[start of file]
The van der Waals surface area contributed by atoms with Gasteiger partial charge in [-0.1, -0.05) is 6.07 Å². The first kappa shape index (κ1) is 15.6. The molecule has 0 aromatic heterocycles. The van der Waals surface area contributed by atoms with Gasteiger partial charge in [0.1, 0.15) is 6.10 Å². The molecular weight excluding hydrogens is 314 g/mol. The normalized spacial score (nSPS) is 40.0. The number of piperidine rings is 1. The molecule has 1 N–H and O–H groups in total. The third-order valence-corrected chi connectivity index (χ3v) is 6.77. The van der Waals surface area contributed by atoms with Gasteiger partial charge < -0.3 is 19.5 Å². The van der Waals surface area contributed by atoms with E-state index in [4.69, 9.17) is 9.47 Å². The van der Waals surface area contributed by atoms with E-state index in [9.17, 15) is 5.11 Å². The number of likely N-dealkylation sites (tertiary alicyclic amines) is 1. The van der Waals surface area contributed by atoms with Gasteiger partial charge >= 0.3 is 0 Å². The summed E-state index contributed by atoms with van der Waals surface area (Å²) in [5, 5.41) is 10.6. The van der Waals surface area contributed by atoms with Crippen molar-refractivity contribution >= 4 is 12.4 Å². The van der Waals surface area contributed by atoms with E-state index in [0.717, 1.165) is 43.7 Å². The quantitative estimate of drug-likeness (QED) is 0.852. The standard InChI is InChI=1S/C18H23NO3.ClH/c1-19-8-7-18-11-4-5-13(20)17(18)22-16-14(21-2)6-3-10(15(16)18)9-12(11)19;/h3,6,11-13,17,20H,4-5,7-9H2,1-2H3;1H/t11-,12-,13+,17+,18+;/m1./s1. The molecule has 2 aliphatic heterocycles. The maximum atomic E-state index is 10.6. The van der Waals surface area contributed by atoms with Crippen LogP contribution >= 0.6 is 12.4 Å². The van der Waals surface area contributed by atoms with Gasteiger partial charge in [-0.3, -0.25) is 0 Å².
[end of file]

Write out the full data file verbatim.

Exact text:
The van der Waals surface area contributed by atoms with Gasteiger partial charge in [-0.1, -0.05) is 6.07 Å². The first kappa shape index (κ1) is 15.6. The molecule has 0 aromatic heterocycles. The van der Waals surface area contributed by atoms with Gasteiger partial charge in [0.1, 0.15) is 6.10 Å². The molecular weight excluding hydrogens is 314 g/mol. The normalized spacial score (nSPS) is 40.0. The number of piperidine rings is 1. The molecule has 1 N–H and O–H groups in total. The third-order valence-corrected chi connectivity index (χ3v) is 6.77. The van der Waals surface area contributed by atoms with Gasteiger partial charge < -0.3 is 19.5 Å². The van der Waals surface area contributed by atoms with E-state index in [4.69, 9.17) is 9.47 Å². The van der Waals surface area contributed by atoms with E-state index in [9.17, 15) is 5.11 Å². The number of likely N-dealkylation sites (tertiary alicyclic amines) is 1. The van der Waals surface area contributed by atoms with Gasteiger partial charge >= 0.3 is 0 Å². The summed E-state index contributed by atoms with van der Waals surface area (Å²) in [5, 5.41) is 10.6. The van der Waals surface area contributed by atoms with Crippen molar-refractivity contribution >= 4 is 12.4 Å². The van der Waals surface area contributed by atoms with E-state index in [0.717, 1.165) is 43.7 Å². The quantitative estimate of drug-likeness (QED) is 0.852. The standard InChI is InChI=1S/C18H23NO3.ClH/c1-19-8-7-18-11-4-5-13(20)17(18)22-16-14(21-2)6-3-10(15(16)18)9-12(11)19;/h3,6,11-13,17,20H,4-5,7-9H2,1-2H3;1H/t11-,12-,13+,17+,18+;/m1./s1. The molecule has 2 aliphatic heterocycles. The maximum atomic E-state index is 10.6. The van der Waals surface area contributed by atoms with Crippen LogP contribution >= 0.6 is 12.4 Å². The van der Waals surface area contributed by atoms with Gasteiger partial charge in [-0.3, -0.25) is 0 Å².